A decade ago the great worry about nanotechnology was that it could quite literally destroy the planet. As Sun Microsystems co-founder Bill Joy warned in his essay “Why the Future Doesn’t Need Us,” self-assembling nanobots could potentially spread out of our control (Mis-)programmed to replicate ad infinitum, these subsentient bots would spread across the landscape as a gray goo of devastation, consuming the earth and every unlucky creature who called it home.
Nowadays we can only wish that our planet-dooming scenarios were so far-fetched. Our existential worries revolve around the all too immediate problems of global warming and disease, and nanotechnology—incorporated into improved solar panels, wind turbines or drug delivery mechanisms—could, if anything, emerge as an important tool to fight these threats.
Yet like any new technology, nanomaterials carry with them potential both for good and for harm. The most salient worries concern not a gray goo apocalypse but rather the more prosaic and likely possibility that some of these novel materials may turn out to be hazardous to our health or the environment. Because ordinary materials display unique properties at the nanoscale, the nanometer-size bits of a seemingly benign material might turn out to be noxious. As John D. Young and Jan Martel report in “The Rise and Fall of Nanobacteria,” even naturally occurring nanoparticulates can have an deleterious effect on the human body. If natural nanoparticulates can harm us, we would be wise to carefully consider the possible actions of engineered nanomaterials. The size of nanoparticles also means that they can more readily escape into the environment and infiltrate deep into internal organs such as the lungs and liver. Adding to the concern, each nanomaterial is unique. Although researchers have conducted a number of studies on the health risks of individual materials, this scattershot approach cannot provide a comprehensive picture of the hazards—quantitative data on what materials, in what concentrations, affect the body over what timescales.
In response to this uncertainty, the U.S. Environmental Protection Agency recently announced a grand research strategy to study the health and environmental effects of nanomaterials, a welcome step that many have been advocating for years. We hope that the program will help build a robust database that will give policy makers and the public the facts needed to understand the possible health risks that specific nanomaterials might create. And although it would be unwise to rush careful research efforts, speed is paramount. According to the Project on Emerging Nanotechnologies, more than 1,000 consumer products containing nanomaterials are available in the U.S., a number that is quickly growing.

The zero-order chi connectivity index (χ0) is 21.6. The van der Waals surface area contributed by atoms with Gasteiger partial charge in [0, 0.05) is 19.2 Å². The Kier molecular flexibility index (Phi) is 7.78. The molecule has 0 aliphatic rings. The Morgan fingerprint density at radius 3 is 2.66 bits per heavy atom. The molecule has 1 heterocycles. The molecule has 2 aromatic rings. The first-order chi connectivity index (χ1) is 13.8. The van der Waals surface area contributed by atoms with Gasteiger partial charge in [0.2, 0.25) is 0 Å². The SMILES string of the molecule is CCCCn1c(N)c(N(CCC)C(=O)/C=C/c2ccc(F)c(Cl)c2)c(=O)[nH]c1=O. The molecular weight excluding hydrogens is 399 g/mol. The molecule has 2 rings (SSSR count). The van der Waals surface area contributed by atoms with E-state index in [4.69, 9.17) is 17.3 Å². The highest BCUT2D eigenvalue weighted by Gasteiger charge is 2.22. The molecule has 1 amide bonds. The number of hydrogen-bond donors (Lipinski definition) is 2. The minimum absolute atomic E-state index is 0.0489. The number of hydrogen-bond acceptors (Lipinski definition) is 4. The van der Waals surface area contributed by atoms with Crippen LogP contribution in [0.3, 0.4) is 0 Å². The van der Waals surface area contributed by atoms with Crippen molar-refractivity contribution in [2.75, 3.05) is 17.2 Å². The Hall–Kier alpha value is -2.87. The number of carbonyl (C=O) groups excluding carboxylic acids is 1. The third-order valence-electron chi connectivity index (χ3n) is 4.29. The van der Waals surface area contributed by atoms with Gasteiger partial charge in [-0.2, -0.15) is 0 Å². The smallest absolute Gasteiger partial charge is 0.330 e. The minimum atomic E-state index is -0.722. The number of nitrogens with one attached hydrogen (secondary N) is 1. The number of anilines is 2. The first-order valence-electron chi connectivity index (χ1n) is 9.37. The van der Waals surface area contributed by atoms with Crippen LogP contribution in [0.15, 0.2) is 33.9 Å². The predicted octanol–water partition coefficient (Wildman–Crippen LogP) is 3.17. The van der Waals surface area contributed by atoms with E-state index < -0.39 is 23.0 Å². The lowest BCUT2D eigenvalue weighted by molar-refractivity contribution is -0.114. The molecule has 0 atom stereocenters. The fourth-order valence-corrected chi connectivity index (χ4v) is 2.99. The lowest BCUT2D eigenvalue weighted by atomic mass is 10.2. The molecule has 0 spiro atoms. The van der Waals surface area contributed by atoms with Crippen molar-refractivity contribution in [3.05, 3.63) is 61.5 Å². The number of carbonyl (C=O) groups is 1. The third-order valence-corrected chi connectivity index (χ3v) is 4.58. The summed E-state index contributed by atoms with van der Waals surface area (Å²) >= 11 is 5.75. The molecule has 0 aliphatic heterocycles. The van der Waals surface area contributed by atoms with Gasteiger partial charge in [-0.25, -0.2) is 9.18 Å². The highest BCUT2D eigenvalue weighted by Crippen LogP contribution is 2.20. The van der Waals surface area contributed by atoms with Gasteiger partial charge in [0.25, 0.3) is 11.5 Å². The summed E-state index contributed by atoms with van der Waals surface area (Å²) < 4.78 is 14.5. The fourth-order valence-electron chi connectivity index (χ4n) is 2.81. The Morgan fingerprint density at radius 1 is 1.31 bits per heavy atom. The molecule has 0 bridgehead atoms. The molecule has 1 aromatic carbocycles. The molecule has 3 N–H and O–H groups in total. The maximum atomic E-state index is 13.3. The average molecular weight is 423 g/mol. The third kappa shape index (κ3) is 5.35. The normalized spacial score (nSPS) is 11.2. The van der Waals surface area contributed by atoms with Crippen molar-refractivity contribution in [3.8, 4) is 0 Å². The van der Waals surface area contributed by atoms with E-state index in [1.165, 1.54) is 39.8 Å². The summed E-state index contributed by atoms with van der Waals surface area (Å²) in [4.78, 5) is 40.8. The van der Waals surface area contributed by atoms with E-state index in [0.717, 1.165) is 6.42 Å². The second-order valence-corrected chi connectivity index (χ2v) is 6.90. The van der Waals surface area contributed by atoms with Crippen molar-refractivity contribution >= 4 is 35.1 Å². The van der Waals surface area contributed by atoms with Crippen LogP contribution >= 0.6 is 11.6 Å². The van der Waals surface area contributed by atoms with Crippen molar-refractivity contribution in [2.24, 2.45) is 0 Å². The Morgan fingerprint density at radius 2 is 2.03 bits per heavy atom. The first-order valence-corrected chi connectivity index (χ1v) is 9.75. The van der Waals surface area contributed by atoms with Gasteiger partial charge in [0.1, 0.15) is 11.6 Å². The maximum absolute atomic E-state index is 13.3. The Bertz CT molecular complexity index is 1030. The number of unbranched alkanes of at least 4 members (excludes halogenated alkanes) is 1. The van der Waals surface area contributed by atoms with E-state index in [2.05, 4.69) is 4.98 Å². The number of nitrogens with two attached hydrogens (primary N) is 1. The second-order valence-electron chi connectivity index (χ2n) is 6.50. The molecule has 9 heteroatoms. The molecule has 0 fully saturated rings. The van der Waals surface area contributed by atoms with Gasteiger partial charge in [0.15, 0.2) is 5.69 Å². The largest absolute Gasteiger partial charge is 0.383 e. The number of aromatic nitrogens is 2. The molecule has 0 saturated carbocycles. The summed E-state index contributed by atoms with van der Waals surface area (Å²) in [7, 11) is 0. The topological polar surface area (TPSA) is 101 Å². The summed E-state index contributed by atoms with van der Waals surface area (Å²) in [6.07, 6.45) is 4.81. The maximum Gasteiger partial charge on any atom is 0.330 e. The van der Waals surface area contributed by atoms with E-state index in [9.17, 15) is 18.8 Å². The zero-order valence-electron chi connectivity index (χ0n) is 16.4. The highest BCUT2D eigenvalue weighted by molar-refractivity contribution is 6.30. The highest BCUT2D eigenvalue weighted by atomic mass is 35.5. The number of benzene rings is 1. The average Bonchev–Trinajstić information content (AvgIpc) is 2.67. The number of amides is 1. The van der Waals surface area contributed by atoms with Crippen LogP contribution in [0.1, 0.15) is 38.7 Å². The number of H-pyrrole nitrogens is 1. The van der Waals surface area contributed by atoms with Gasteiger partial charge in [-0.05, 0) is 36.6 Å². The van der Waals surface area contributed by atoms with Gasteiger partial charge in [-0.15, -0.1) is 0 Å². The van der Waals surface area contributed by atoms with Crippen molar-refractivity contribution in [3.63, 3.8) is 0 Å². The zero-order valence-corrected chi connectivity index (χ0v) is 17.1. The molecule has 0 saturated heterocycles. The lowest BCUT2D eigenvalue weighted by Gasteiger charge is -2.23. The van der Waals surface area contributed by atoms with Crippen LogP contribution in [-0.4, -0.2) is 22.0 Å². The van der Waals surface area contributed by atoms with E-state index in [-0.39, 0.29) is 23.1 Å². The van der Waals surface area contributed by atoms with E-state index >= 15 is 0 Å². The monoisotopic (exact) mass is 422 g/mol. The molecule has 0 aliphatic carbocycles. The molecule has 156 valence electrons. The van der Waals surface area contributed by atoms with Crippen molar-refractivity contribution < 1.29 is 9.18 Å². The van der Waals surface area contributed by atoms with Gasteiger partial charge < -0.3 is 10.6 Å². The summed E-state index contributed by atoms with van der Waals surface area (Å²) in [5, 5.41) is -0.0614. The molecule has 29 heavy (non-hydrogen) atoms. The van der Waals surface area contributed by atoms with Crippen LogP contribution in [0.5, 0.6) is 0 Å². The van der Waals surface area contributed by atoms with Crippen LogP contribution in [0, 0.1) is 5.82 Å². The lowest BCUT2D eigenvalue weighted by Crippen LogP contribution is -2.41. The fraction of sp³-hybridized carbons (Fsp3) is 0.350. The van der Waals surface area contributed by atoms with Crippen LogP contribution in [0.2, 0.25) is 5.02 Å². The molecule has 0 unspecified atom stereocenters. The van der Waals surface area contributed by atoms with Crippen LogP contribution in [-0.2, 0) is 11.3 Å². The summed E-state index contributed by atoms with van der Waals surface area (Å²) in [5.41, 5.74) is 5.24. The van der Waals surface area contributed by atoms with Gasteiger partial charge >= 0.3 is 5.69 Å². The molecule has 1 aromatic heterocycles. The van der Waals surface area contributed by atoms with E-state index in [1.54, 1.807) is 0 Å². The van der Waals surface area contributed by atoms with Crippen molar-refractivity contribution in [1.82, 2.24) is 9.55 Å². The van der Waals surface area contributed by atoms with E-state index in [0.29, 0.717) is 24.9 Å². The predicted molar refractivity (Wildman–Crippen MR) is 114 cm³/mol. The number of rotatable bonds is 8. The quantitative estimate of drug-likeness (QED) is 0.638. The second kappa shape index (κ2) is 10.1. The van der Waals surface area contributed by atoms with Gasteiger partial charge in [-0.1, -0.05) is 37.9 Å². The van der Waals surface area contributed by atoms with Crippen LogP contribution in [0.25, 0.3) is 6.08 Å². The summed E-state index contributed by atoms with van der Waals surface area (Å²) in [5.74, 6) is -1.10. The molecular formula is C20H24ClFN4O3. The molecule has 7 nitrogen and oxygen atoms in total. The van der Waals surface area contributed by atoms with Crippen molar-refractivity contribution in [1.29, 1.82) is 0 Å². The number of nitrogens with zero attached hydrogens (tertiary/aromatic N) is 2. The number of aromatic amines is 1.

We also emphasize speed because of the EPA’s alarming recent history with a similar research program. In 1996 Congress directed the EPA to conduct a comprehensive screening program for endocrine disruptors in the environment. These chemicals interfere with the body’s hormonal system and can lead to abnormal development of the sex organs, infertility and cancer. Although the U.S. has banned the production of known endocrine disruptors such as PCBs and DDT, other common chemicals—most notably bisphenol A (BPA) and some pesticides—may also affect the body’s endocrine system.
Even for a government agency, the EPA’s response to the congressional directive was woefully indolent. Instead of quickly beginning to study the thousands of suspected endocrine disruptors that may exist in the nation’s drinking water, the EPA spent the next decade building a labyrinth of committees and subcommittees to evaluate what materials might be worthy of study and the methodologies that should be used to study them. By 2002—six years after the program began—the EPA got so far as to devise the selection process it planned to use to choose the first 50 to 100 chemicals that would eventually be subject to analysis. In 2007 the agency published a draft list of those chemicals. In April 2009 it finalized the list. And triumphantly, in late October, 13 years after the program began, the EPA announced that it would begin research.
The country cannot afford a repeat of this farce—and not just because of the public health concerns. With so many nanomaterials already on the market and such little public awareness of nanotechnology, one safety scare might convince consumers that all nanotechnology is dangerous. (Witness Europe’s attitude toward genetic modification for an example of how a culture can turn against an entire class of innovation.) In addition, without clear scientific and regulatory guidance, many companies are hesitant to invest in nanotechnology R&D, fearing the exposure to legal action that could result if one day a technology is deemed dangerous. Procter & Gamble, for example, is not pursuing nanotechnology because of the long-term risk of litigation.
This uncertainty is putting people’s health at risk and choking innovation. And with all the threats the planet faces, we need all the little bits of innovation we can get.